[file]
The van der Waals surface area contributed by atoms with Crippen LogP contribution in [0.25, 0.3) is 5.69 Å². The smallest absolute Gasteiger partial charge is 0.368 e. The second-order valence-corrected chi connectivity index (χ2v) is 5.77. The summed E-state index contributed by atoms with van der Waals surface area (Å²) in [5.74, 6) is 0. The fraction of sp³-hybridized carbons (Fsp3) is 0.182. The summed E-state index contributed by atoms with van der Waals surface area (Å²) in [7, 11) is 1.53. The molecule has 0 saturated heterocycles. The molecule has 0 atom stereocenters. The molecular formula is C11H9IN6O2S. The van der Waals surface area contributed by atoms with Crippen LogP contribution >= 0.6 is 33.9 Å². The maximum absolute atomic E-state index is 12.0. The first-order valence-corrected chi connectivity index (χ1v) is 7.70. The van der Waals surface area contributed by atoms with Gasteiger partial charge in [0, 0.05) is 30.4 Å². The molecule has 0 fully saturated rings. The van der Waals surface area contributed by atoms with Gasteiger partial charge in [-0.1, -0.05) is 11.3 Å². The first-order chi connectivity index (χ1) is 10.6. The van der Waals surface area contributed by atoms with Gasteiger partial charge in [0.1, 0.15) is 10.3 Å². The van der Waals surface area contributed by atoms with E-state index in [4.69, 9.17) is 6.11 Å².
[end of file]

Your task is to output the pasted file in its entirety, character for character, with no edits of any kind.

The van der Waals surface area contributed by atoms with Crippen LogP contribution in [0.25, 0.3) is 5.69 Å². The smallest absolute Gasteiger partial charge is 0.368 e. The second-order valence-corrected chi connectivity index (χ2v) is 5.77. The summed E-state index contributed by atoms with van der Waals surface area (Å²) in [5.74, 6) is 0. The fraction of sp³-hybridized carbons (Fsp3) is 0.182. The summed E-state index contributed by atoms with van der Waals surface area (Å²) in [7, 11) is 1.53. The molecule has 0 saturated heterocycles. The molecule has 0 atom stereocenters. The molecular formula is C11H9IN6O2S. The van der Waals surface area contributed by atoms with Crippen LogP contribution >= 0.6 is 33.9 Å². The maximum absolute atomic E-state index is 12.0. The first-order valence-corrected chi connectivity index (χ1v) is 7.70. The van der Waals surface area contributed by atoms with Gasteiger partial charge in [0, 0.05) is 30.4 Å². The molecule has 0 fully saturated rings. The van der Waals surface area contributed by atoms with Gasteiger partial charge in [-0.1, -0.05) is 11.3 Å². The first-order chi connectivity index (χ1) is 10.6. The van der Waals surface area contributed by atoms with Gasteiger partial charge in [0.1, 0.15) is 10.3 Å². The van der Waals surface area contributed by atoms with E-state index in [4.69, 9.17) is 6.11 Å².